TABLE 7.5 Quantities Related to Infrastructure Estimates for the Hydrogen Success (Case 1) Scenario

Quantity

2020

2035

2050

Hydrogen demand (tonnes per day)

1,410

38,000

120,000

Hydrogen fuel cell vehicles served annually (% of total light-duty fleet)

1.8 million

(0.7%)

61 million

(18%)

219 million

(60%)

Consumption of feedstocks for hydrogen production (exajoules per year):

 

 

 

Natural gas

0.08

0.8

2.2

Coal

0

1.4

3.8

Biomass

0

1.6

2.2

CO2 sequestered (million tonnes per year)

0

114

317

(Case 1) totals nearly $3 billion in 2020, and then climbs to $139 billion in 2035 and $415 billion in 2050. Although the estimated investment to build out the hydrogen infrastructure is clearly large, the committee’s analysis, as explained in the pages that follow, assumes that the vast majority of the investment required will be made by industry because it is economically attractive to do so, and only a modest fraction will require government support. Table 7.5 reports several additional quantities related to these infrastructure projections, including numbers of vehicles served, amounts of hydrogen produced, energy feedstocks used, and CO2 sequestered from central-station hydrogen production.

Total Annual Expenditures

Figure 7.1 shows the total annual expenditures involved for the purchase of fuel cell vehicles and the production of hydrogen. The deployment of HFCVs starts with 1,000 vehicles in 2012, increasing to commercial levels of 50,000 per year in 2015, 750,000 per year in 2020, and 1.5 million per year in 2023—the breakeven year, after which the HFCV market is self-sustaining in the Hydrogen Success scenario. During this period the unit price per vehicle falls from slightly more than $200,000 in 2012 to just over $27,000 in 2023, as indicated in Chapter 6. The resulting total annual expenditures for the 5.5 million vehicles deployed by 2023 are shown in Figure 7.1, along with the average per-vehicle price ($30,000), the additional capital expenditures for hydrogen supply infrastructure, and the annual O&M costs of hydrogen production (mainly for natural gas feedstock).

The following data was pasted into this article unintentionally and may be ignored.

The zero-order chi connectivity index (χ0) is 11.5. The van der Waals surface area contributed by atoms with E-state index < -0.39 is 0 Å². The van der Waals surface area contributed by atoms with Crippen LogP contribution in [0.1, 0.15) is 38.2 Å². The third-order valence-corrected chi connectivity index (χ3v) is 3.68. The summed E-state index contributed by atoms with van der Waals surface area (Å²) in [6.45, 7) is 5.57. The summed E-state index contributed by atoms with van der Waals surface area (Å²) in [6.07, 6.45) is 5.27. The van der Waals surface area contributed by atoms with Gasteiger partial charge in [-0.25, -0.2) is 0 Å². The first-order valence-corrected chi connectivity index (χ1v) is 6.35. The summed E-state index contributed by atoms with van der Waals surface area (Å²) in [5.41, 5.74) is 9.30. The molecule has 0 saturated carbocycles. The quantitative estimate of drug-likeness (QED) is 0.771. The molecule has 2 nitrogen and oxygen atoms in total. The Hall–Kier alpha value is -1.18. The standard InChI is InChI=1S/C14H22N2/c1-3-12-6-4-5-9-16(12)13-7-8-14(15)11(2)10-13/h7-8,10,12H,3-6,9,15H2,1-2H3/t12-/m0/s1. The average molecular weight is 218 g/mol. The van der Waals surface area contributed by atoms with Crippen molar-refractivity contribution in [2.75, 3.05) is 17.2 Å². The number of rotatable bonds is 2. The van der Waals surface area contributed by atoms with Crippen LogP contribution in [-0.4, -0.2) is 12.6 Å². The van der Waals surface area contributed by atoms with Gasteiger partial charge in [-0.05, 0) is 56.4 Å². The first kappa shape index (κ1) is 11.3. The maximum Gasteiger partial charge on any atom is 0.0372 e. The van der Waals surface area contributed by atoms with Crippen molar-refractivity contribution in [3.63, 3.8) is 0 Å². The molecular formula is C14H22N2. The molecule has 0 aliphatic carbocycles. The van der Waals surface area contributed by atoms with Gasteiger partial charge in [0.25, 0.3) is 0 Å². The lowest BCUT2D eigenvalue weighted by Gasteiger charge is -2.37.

The total annual expenditures for vehicles and hydrogen supply in Figure 7.1 increase from about $300 million in 2012 to $46 billion in 2023, with the cumulative expenditure over the transition period reaching $184 billion in 2023. Most of that amount (91 percent) is for the purchase of fuel cell vehicles. The remaining 9 percent ($16 billion) is for hydrogen supply, divided about equally between the capital costs of hydrogen infrastructure and the O&M costs for hydrogen production. The annual vehicle costs shown here reflect all of the capital and O&M cost elements shown in Table 7.3. Some of those elements, however (such as the capital investment for fuel cell production facilities), are reflected only implicitly as part of the per-vehicle price estimates used here. A more detailed budget roadmap showing the breakdown of estimated annual expenditures for all of the individual cost elements in Table 7.3 (e.g., production facilities, equipment, and raw materials over the transition period) is well beyond the scope of the present analysis.

Note that since the budget roadmap of Figure 7.1 shows

FIGURE 7.1 Total annual expenditures for vehicles and hydrogen supply for transition to the breakeven year for the Hydrogen Success case, excluding RD&D costs. The cumulative cost, shared by government and industry, totals $184 billion, of which 91 percent is the cost of fuel cell vehicles and 9 percent is the cost of hydrogen supply (about half for infrastructure costs and half for additional operating costs, mainly natural gas feedstock).



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